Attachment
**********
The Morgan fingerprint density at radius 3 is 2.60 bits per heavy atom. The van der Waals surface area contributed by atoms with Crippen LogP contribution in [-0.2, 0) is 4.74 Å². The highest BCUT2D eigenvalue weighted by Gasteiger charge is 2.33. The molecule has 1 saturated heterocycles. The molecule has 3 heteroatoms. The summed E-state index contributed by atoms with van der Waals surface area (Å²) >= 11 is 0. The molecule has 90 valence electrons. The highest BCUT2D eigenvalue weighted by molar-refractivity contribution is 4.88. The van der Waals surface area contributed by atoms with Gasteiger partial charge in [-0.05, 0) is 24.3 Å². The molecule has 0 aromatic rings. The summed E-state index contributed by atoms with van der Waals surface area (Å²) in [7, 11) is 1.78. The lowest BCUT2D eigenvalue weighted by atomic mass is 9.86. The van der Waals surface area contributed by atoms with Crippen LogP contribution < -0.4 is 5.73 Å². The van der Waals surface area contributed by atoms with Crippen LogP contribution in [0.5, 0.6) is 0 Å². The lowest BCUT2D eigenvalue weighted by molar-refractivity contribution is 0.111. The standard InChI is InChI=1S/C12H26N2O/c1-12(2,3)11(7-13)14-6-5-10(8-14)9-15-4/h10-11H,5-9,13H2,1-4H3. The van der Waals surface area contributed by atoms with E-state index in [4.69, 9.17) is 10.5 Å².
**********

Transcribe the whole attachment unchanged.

The Morgan fingerprint density at radius 3 is 2.60 bits per heavy atom. The van der Waals surface area contributed by atoms with Crippen LogP contribution in [-0.2, 0) is 4.74 Å². The highest BCUT2D eigenvalue weighted by Gasteiger charge is 2.33. The molecule has 1 saturated heterocycles. The molecule has 3 heteroatoms. The summed E-state index contributed by atoms with van der Waals surface area (Å²) >= 11 is 0. The molecule has 90 valence electrons. The highest BCUT2D eigenvalue weighted by molar-refractivity contribution is 4.88. The van der Waals surface area contributed by atoms with Gasteiger partial charge in [-0.05, 0) is 24.3 Å². The molecule has 0 aromatic rings. The summed E-state index contributed by atoms with van der Waals surface area (Å²) in [7, 11) is 1.78. The lowest BCUT2D eigenvalue weighted by atomic mass is 9.86. The van der Waals surface area contributed by atoms with Crippen LogP contribution < -0.4 is 5.73 Å². The van der Waals surface area contributed by atoms with Crippen LogP contribution in [0.5, 0.6) is 0 Å². The lowest BCUT2D eigenvalue weighted by molar-refractivity contribution is 0.111. The standard InChI is InChI=1S/C12H26N2O/c1-12(2,3)11(7-13)14-6-5-10(8-14)9-15-4/h10-11H,5-9,13H2,1-4H3. The van der Waals surface area contributed by atoms with E-state index in [4.69, 9.17) is 10.5 Å².